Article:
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Holocaust survivor Tomi Reichental to visit campus, promote reconciliation

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Holocaust survivor Tomi Reichental spoke at Stonehill in 2011 and will return on Oct. 27. Photo by Rich Morgan

Holocaust survivor Tomi Reichental spoke at Stonehill in 2011
and will return on Oct. 27.
Photo by Rich Morgan

By Liam Dacko

Members of the Stonehill community will have the opportunity to explore issues of reconciliation and forgiveness when Holocaust survivor Tomi Reichental comes to speak at the Martin Institute Tuesday, Oct. 27.

Reichental, who was imprisoned at the Bergen-Belsen concentration camp in Germany at age 9, will participate in a conversation on the issue of atonement. Provost Joseph Favazza, who specializes in the study of forgiveness, will facilitate the discussion.

Director of Communications and Media Relations Martin McGovern, who has known Reichental for several years, believes the event will be worthwhile.

“Tomi is a witness to one of the worst crimes in history, the Holocaust. He is a very articulate witness, but also a man who has a mission that seeks to ensure that we never repeat that and, in ensuring that we don’t repeat it, that we learn the lessons from that nightmare. That makes him a very effective advocate for civilization, for reconciliation, for dialogue, for the opposition to bigotry and hate,” McGovern said.

Producer Gerry Gregg, who helmed the documentary “Close To Evil,” will join Reichental and Favazza on stage during the event.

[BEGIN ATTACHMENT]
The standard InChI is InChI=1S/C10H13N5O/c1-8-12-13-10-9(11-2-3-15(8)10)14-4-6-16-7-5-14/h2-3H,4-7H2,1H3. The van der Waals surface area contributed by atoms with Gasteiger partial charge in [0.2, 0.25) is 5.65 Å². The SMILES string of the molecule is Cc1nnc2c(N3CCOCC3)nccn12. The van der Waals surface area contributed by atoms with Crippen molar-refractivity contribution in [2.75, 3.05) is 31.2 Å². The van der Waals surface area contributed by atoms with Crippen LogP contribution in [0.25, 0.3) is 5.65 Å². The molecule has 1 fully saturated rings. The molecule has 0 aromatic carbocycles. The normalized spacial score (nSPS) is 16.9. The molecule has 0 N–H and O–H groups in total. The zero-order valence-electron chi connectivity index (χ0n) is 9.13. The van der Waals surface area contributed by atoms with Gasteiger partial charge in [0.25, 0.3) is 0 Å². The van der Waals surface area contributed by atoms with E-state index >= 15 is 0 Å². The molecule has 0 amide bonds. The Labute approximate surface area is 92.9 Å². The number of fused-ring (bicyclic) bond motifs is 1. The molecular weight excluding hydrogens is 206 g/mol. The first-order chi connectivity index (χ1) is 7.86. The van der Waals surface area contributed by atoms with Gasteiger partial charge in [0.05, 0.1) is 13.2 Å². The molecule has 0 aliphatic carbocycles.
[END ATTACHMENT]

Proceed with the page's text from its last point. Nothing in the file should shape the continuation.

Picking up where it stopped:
“Close to Evil” follows Reichental as he prepares to come face-to-face with former SS officer Hilde Michnia, who served as a guard at BergenBelsen during World War II.

Although Michnia ultimately refused to meet with Reichental, his journey was certainly not meaningless.

In the final scenes of the film, Reichental meets Alexandra Sennft, granddaughter of Hans Ludin. Ludin was a Nazi official responsible for the destruction of the Jewish community in Reichental’s homeland of Slovakia.

A clip from Reichental’s powerful conversation with Sennft will be shown during his visit to campus in an effort to promote conversation.

Although the topic of the discussion is a difficult one to tackle, McGovern said it is important that it be addressed.

“Tomi is such a majestic man. He could have every right to be angry, but he’s put anger aside. Instead of being torn up with anger, he’s passionate about how to make the world a better place. He’s done the hard work on that front,” McGovern said.

Reichental, who currently lives in Dublin, Ireland, is the author of the book, “I Was a Boy in Belsen.” The book recounts his experiences during the Holocaust. Reichental regularly visits secondary schools in Ireland to talk about his time at Bergen-Belsen.

“He is a man who puts his hand out and is willing to talk to other people to narrow the gap that may exist between us. He is not one that seeks to deepen the gap,” McGovern said.

In recognition of Reichental’s work in promoting forgiveness, Germany awarded him its highest honor, the Order of Merit, in 2012.

“That [award] means a lot to him,” McGovern said. “It means modern Germany is very, very different from Hitler’s Germany.”

Reichental’s upcoming visit to Stonehill is not his first. Reichental visited campus in 2011 with Gregg for a screening of their first documentary, “Till the Tenth Generation,” which focuses on Reichental’s efforts to tell his story of survival.

The upcoming event is free and open to the public. “We hope we get a really good student attendance,” McGovern said. “But the Martin Institute always wants to attract to a broader community. So, we’d love if neighbors, friends and alumni came as well.”

The event will take place Tuesday, Oct. 27, at 7 p.m. in the Martin Institute.

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